Sale 624 Lot 182

* SHACKLETON, Ernest Henry, Sir (1874-1922). Aurora Australis. Printed at the Winter Quarters of the British Antarctic Expedition, 1907, During the Winter Months of April, May, June, July, 1908. Illustrated with Lithographs and Etchings; by George Marston. Antarctica: Printed at the Sign of the 'Penguins'; by Joyce and Wild. Latitude 77 deg. 32' South Longitude 166 deg. 12' East, 1908.

4to (260 x 186 mm). 94 printed leaves including the colored title-page, 10 plates, 14 blanks. (A few tiny holes to first blank, some offsetting to blanks from binding leather). Bound by Bernard Day in original Venesta boards taken from expedition packing crates (upper cover stamped: "[A]NTARCTIC [EXPEDITI]ON 1907."; lower cover stamped: "[PAT]ES?), rebacked to match with leather, title and penguin motif stamped in blind on spine, green silk binding cord, edges uncut (skillfully rebacked to style, original horse-harness spine preserved separately with some old wear).


According to Murray and Marston's Antarctic Days (see lot 141), at most 100 copies were produces; according to Rosove, "approximately sixty-five copies have been accounted for to date." That such a beautifully-produced book could be printed and bound in such extreme conditions by amateur book-makers is extraordinary. Murray and Marston recall: "It is too cold to keep the printer's ink fluid; it gets sticky and freezes. To cope with this a candle was set burning underneath the plate on which the ink was. This was all right, but it made the ink too fluid, and the temperature had to be regulated by moving the candle about."

Two variants are known. The rarest, as here, includes 10 plates and a leaf of text in the "An Ancient Manuscript" chapter by Frank Wild, which was subsequently excised and replaced with an eleventh plate entitled "Many shekels were needed for the ship to go forth" in copies printed later. The offending text describes five wealthy men who refused to contribute to the Expedition fund. According to Charles Boyle, "of the 56 copies Millard managed to locate two have variations...where an illustration is replaced by additional text" ("Aurora Australis," The Book Collector, p. 494, Vol. 67, No. 3, Autumn 2018). Martin L. Greene posits that Ross demanded that the offensive passage be deleted and replaced with the plate (see "Aurora Australis (1908)... A New Description of the First State of the First Book Published on the Antarctic Continent", in Book Talk: Essays on Books, Oak Knoll Press, 2006, pp.69-79). The Antarctic Circle census of copies of Aurora Australis describes the Streeter copy (now at the British Library), which bears the same signature of Shackleton as this copy; "Ernest Shackleton Editor." Their note about the signature quotes John Millard: "You will also note the single signature of Ernest Shackleton…There is also the possibility that it might be one of those 10 copies that Shackleton reportedly sold to Bumpus, the Bookseller in London." COPIES OF GREENE'S FIRST VARIANT ARE SCARCE AT AUCTION: according to American Book Prices Current, only one copy of the first variant has sold at auction in the last 40 years. Conrad p.146 ("A few more than 60... copies are extant"); Rosove 304.A1c; Renard 1436; Spence 1095; Streeter VII:4146 (also with 10 plates and signed "Ernest Shackleton Editor").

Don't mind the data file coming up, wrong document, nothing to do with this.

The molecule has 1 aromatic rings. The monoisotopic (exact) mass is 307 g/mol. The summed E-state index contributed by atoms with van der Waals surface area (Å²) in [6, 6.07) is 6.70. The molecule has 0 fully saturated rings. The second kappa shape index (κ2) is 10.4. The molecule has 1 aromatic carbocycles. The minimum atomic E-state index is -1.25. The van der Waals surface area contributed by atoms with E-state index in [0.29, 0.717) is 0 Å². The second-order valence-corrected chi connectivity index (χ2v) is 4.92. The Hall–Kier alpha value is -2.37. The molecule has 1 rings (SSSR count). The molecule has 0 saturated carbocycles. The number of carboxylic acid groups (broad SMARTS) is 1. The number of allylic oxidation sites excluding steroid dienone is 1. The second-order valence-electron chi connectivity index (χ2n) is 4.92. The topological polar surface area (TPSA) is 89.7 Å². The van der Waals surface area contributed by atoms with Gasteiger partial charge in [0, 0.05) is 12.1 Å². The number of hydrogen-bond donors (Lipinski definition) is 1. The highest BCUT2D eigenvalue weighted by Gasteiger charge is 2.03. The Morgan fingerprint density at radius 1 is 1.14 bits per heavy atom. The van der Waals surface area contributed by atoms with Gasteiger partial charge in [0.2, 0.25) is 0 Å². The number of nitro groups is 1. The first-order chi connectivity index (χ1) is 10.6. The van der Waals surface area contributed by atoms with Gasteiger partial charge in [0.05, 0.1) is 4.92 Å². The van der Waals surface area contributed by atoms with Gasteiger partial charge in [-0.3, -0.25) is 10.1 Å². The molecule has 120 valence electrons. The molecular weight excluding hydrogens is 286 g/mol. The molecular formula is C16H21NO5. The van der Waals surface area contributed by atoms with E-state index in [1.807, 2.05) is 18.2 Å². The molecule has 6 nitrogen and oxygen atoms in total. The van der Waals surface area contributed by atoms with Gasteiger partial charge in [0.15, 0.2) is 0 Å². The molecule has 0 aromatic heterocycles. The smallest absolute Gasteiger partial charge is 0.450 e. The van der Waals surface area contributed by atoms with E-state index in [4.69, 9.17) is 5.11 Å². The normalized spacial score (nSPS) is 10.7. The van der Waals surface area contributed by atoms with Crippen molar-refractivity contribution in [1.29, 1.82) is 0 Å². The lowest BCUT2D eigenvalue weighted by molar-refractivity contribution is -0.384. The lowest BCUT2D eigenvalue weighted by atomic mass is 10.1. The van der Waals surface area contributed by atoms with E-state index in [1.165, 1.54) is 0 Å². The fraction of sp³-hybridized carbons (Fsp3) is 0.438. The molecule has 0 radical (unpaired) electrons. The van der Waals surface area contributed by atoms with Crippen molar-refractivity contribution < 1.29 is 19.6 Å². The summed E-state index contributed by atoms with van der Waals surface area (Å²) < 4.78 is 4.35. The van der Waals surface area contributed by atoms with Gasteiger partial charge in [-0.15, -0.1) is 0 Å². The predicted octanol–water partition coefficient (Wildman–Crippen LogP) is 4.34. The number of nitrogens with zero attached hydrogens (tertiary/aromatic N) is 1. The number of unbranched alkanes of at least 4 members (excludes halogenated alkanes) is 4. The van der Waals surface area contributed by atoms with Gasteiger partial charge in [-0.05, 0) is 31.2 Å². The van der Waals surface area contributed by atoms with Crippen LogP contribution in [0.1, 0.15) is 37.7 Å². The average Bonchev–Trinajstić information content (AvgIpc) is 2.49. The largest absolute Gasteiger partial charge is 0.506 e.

Estimate $60,000-80,000

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Any condition statement is given as a courtesy to a client, is only an opinion and should not be treated as a statement of fact. Leslie Hindman Auctioneers shall have no responsibility for any error or omission. The absence of a condition statement does not imply that the lot is in perfect condition or completely free from wear and tear, imperfections or the effects of aging.

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